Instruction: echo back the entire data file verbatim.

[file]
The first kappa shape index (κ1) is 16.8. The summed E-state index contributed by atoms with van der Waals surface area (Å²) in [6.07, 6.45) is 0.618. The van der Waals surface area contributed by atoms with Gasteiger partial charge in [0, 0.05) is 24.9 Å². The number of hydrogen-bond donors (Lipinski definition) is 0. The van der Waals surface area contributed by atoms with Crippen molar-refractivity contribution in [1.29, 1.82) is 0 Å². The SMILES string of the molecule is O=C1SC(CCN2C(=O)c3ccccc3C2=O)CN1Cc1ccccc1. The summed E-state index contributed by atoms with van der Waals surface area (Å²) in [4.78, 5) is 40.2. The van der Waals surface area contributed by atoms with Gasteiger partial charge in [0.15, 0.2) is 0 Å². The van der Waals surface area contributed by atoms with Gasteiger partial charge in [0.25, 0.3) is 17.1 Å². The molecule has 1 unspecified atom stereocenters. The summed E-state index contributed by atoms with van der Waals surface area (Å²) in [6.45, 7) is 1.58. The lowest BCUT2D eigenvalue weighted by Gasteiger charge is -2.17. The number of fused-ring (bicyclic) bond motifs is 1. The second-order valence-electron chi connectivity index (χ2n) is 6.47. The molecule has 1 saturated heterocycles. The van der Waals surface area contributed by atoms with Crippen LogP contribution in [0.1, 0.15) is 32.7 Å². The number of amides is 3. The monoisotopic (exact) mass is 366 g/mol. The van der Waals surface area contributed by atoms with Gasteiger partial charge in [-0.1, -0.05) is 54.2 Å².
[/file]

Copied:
The first kappa shape index (κ1) is 16.8. The summed E-state index contributed by atoms with van der Waals surface area (Å²) in [6.07, 6.45) is 0.618. The van der Waals surface area contributed by atoms with Gasteiger partial charge in [0, 0.05) is 24.9 Å². The number of hydrogen-bond donors (Lipinski definition) is 0. The van der Waals surface area contributed by atoms with Crippen molar-refractivity contribution in [1.29, 1.82) is 0 Å². The SMILES string of the molecule is O=C1SC(CCN2C(=O)c3ccccc3C2=O)CN1Cc1ccccc1. The summed E-state index contributed by atoms with van der Waals surface area (Å²) in [4.78, 5) is 40.2. The van der Waals surface area contributed by atoms with Gasteiger partial charge in [0.15, 0.2) is 0 Å². The van der Waals surface area contributed by atoms with Gasteiger partial charge in [0.25, 0.3) is 17.1 Å². The molecule has 1 unspecified atom stereocenters. The summed E-state index contributed by atoms with van der Waals surface area (Å²) in [6.45, 7) is 1.58. The lowest BCUT2D eigenvalue weighted by Gasteiger charge is -2.17. The number of fused-ring (bicyclic) bond motifs is 1. The second-order valence-electron chi connectivity index (χ2n) is 6.47. The molecule has 1 saturated heterocycles. The van der Waals surface area contributed by atoms with Crippen LogP contribution in [0.1, 0.15) is 32.7 Å². The number of amides is 3. The monoisotopic (exact) mass is 366 g/mol. The van der Waals surface area contributed by atoms with Gasteiger partial charge in [-0.1, -0.05) is 54.2 Å².